Oudenaarde may be looking to build a legacy of its own as it prepares to host the finish of the Tour of Flanders for the first time, but the town has also been a curator of the rich heritage of the race since 2003. The Centrum Ronde Van Vlaanderen, a museum documenting almost a century of Tour of Flanders history, stands proudly in the centre of town, just off the cobbled market square.
Perhaps nowhere else in the world are cycling and cultural identity so closely entwined. Like so many great races, De Ronde began as a promotional tool for a newspaper – in this case, Sportwereld – but it quickly developed into an enduring symbol of the region itself. Accordingly, the museum devotes ample space to Karel van Wijnendaele, the journalist who dreamt up the race, a man for whom the newspaper and its race were a means to give his people “confidence as Flandrians.”
Out on the road, of course, the Flandrians responded in kind. With no fewer than 67 Belgian victories to date, it’s no surprise that the achievements of local heroes dominate the extensive display in Oudenaarde, with iron men from Romain Gijssels to Johan Musseuw, by way of Briek Schotte, Raymond Impanis, Rik Van Steenbergen, all remembered.
The artefacts and exhibits on display range from Museeuw’s bike from his final Tour of Flanders in 2004, to Eddy Merckx’s gloves from 1974. The foreign riders who marked the history of the race are not forgotten either, of course. Pride of place is given to Tom Simpson’s Gitane from 1962, the year after his own victory in the race, while Fabian Cancellara’s jersey and helmet from 2010 are accompanied by a satirical cartoon reflecting the emphatic nature of his Easter Sunday victory.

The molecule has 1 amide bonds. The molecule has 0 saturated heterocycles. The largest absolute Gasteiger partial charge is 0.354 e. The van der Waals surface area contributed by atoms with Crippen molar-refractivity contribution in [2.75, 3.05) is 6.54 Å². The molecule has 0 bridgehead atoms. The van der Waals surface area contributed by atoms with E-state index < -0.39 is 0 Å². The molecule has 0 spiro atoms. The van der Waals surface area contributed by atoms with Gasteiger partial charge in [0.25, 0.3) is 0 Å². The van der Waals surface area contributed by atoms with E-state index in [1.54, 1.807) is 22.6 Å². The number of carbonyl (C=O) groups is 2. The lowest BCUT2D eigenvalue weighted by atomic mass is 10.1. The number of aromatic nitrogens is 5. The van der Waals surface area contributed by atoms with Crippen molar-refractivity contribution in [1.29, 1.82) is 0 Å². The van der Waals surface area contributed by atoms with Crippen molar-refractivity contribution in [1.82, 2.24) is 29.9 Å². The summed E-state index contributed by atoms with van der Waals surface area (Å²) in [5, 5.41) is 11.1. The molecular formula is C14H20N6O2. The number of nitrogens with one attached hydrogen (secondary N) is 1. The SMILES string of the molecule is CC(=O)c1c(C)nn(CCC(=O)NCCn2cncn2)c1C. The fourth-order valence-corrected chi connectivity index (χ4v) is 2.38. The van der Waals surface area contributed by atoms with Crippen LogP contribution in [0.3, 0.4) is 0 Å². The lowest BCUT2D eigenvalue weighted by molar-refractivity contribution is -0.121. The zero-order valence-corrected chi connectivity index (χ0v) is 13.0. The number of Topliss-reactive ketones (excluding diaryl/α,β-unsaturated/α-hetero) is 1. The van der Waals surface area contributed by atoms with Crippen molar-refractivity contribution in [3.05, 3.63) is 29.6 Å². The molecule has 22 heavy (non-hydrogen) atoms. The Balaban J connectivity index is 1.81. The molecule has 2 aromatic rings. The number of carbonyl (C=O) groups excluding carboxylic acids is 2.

As well as the array of jerseys, bikes and equipment on show, including the jerseys Tom Boonen wore en route to his back-to-back triumphs in 2005 and 2006, the museum is replete with presentations illustrating the facts and figures of the great race. The vital statistics of Flanders’ hellingen are all outlined, and those who grew up with the Muur as the emotional heart of their Tour of Flanders will wistfully note that the famous climb is afforded particular prominence in the museum, even though it no longer features on the route.
Some interactive features are also included on the tour. Visitors are encouraged to simulate parts of the race on a turbo trainer, while fans can also mount a podium to pose for a picture alongside cardboard cut-outs of Tom Boonen and Peter Van Petegem. Among the great and the good to clamber up the podium were UCI president Pat McQuaid and former TVM fastman Jeroen Blijlevens.
Poignantly, Freddy Maertens, one of the greatest Flemish riders never to win De Ronde, is an employee of the museum and provides guided tours on request. Indeed, the walls of the museum seem to breathe the history of the race that defines cycling’s most fervent heartland.
Perhaps it’s no surprise, therefore, that a list of the twelve greatest Tours of Flanders of all-time features twelve Belgian winners, from Gaston Rebry in 1934 to Stijn Devolder’s 2008 triumph. The first winner in Oudenaarde can expect to join them in the pantheon.